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In respect of the national Democratic Party and our organization’s commitment to bipartisanship in our advocacy of missile defense, which includes our creation with one of the great legacy Senators of our nation, Senator Daniel Inouye, of the Kauai Veteran’s Eternal Memorial and Missile Defense Viewing Site at the Pacific Missile Range Facility in Kauai Hawaii, we were invited to attend the Democratic Presidential Debate at the Wynn Hotel last night in Las Vegas, Nevada. It was an opportunity to hear the visions of the candidates, understand the Democratic platform, and see in person the character and chemistry of leadership for the Democratic Party of their eventual nominee and possibly the next President of the United States of America. We were honored to accept this invitation on behalf of our mission and purpose.rikidemdebate

In the backdrop of the Las Vegas Strip, and in one of the premiere casinos, the Wynn, with the  Minority Leader of the United States Senate, Senator Harry Reid, in support, the Democratic National Committee, in partnership with CNN, sponsored the first Democratic Presidential Debate for the 2016 national election. Five Democratic candidates presented their case for why they should be chosen as the Democratic nominee and the President of the United States.

Although many important issues were highlighted, from immigration and increasing wages, to gun control, U.S. national security did have a few moments of the  candidates’ attention. The following are some key quotes on this topic from each of the candidates that took part in the main debate.

When asked what the most important national security threat facing the United States was, the candidates responded:

Gov. Lincoln Chafee:

It’s certainly the chaos in the Middle East. There’s no doubt about it.

Gov. Martin O’Malley:

I believe that nuclear Iran remains the biggest threat, along with the threat of ISIL; climate change, of course, makes cascading threats even more (inaudible).

Sen. Hillary Clinton:

I think it has to be continued threat from the spread of nuclear weapons, nuclear material that can fall into the wrong hands. I know the terrorists are constantly seeking it, and that’s why we have to stay vigilant, but also united around the world to prevent that.

Sen. Bernie Sanders:

The scientific community is telling us that if we do not address the global crisis of climate change, transform our energy system away from fossil fuel to sustainable energy, the planet that we’re going to be leaving our kids and our grandchildren may well not be habitable. That is a major crisis.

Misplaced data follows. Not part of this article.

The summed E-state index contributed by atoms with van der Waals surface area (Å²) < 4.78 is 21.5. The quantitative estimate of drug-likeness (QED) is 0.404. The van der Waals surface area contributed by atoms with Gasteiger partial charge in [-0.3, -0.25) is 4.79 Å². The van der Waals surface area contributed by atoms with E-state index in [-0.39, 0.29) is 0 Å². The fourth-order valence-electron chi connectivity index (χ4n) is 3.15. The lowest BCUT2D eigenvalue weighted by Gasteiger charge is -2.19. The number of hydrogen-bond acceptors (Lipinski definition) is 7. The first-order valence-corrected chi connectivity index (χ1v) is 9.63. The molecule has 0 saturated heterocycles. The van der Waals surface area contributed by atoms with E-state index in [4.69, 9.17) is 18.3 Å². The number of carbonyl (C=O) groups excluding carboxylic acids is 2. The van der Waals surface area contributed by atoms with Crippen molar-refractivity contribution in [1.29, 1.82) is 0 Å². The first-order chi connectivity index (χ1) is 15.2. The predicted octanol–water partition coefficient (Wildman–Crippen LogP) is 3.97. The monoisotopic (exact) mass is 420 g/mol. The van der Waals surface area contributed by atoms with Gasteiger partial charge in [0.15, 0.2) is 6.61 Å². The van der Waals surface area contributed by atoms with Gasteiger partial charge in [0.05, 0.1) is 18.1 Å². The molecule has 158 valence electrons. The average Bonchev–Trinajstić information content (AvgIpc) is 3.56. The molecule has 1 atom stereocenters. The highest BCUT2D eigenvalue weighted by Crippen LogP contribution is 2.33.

Sen. Jim Webb:

Our greatest long-term strategic challenge is our relation with China. Our greatest day-to-day threat is cyber warfare against this country. Our greatest military-operational threat is resolving the situations in the Middle East.

Here are some other important highlights from the candidates view points on the emerging aggressive Russia that will certainly have to handled over the next four years in U.S. national security policy:

Sen. Hillary Clinton:

Well, first of all, we got a lot of business done with the Russians when Medvedev was the president, and not Putin. We got a nuclear arms deal, we got the Iranian sanctions, we got an ability to bring important material and equipment to our soldiers in Afghanistan. There’s no doubt that when Putin came back in and said he was going to be President, that did change the relationship. We have to stand up to his bullying, and specifically in Syria, it is important — and I applaud the administration because they are engaged in talks right now with the Russians to make it clear that they’ve got to be part of the solution to try to end that bloody conflict. And, to — provide safe zones so that people are not going to have to be flooding out of Syria at the rate they are. And, I think it’s important too that the United States make it very clear to Putin that it’s not acceptable for him to be in Syria creating more chaos, bombing people on behalf of Assad, and we can’t do that if we don’t take more of a leadership position, which is what I’m advocating.